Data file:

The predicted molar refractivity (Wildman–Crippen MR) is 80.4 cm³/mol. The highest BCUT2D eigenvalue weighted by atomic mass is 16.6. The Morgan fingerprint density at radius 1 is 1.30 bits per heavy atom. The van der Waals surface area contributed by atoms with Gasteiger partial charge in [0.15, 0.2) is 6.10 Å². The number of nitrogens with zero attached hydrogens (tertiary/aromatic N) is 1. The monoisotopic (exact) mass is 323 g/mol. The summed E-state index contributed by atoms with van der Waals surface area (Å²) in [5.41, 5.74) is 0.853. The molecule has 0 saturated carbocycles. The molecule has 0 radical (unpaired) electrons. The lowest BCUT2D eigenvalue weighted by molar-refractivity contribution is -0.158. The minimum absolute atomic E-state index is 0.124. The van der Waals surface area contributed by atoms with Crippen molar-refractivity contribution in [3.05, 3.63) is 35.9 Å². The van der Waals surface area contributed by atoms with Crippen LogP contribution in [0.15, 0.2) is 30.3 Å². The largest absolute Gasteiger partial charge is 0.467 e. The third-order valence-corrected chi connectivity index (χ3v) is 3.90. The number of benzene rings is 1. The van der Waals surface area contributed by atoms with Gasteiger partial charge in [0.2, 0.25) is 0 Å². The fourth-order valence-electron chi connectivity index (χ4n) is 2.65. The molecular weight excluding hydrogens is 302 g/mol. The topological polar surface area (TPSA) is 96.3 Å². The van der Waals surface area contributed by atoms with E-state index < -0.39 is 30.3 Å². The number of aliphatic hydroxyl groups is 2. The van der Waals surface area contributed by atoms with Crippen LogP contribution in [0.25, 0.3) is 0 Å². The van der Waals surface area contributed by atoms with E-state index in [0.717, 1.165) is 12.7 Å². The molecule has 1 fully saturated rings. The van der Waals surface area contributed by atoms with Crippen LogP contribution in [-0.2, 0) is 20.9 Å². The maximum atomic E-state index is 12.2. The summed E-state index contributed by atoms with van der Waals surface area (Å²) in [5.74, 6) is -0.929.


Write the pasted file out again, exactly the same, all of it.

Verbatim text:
The predicted molar refractivity (Wildman–Crippen MR) is 80.4 cm³/mol. The highest BCUT2D eigenvalue weighted by atomic mass is 16.6. The Morgan fingerprint density at radius 1 is 1.30 bits per heavy atom. The van der Waals surface area contributed by atoms with Gasteiger partial charge in [0.15, 0.2) is 6.10 Å². The number of nitrogens with zero attached hydrogens (tertiary/aromatic N) is 1. The monoisotopic (exact) mass is 323 g/mol. The summed E-state index contributed by atoms with van der Waals surface area (Å²) in [5.41, 5.74) is 0.853. The molecule has 0 saturated carbocycles. The molecule has 0 radical (unpaired) electrons. The lowest BCUT2D eigenvalue weighted by molar-refractivity contribution is -0.158. The minimum absolute atomic E-state index is 0.124. The van der Waals surface area contributed by atoms with Crippen molar-refractivity contribution in [3.05, 3.63) is 35.9 Å². The van der Waals surface area contributed by atoms with Crippen LogP contribution in [0.15, 0.2) is 30.3 Å². The largest absolute Gasteiger partial charge is 0.467 e. The third-order valence-corrected chi connectivity index (χ3v) is 3.90. The number of benzene rings is 1. The van der Waals surface area contributed by atoms with Gasteiger partial charge in [0.2, 0.25) is 0 Å². The fourth-order valence-electron chi connectivity index (χ4n) is 2.65. The molecular weight excluding hydrogens is 302 g/mol. The topological polar surface area (TPSA) is 96.3 Å². The van der Waals surface area contributed by atoms with E-state index < -0.39 is 30.3 Å². The number of aliphatic hydroxyl groups is 2. The van der Waals surface area contributed by atoms with Crippen LogP contribution in [0.25, 0.3) is 0 Å². The van der Waals surface area contributed by atoms with E-state index in [0.717, 1.165) is 12.7 Å². The molecule has 1 fully saturated rings. The van der Waals surface area contributed by atoms with Crippen LogP contribution in [-0.2, 0) is 20.9 Å². The maximum atomic E-state index is 12.2. The summed E-state index contributed by atoms with van der Waals surface area (Å²) in [5.74, 6) is -0.929.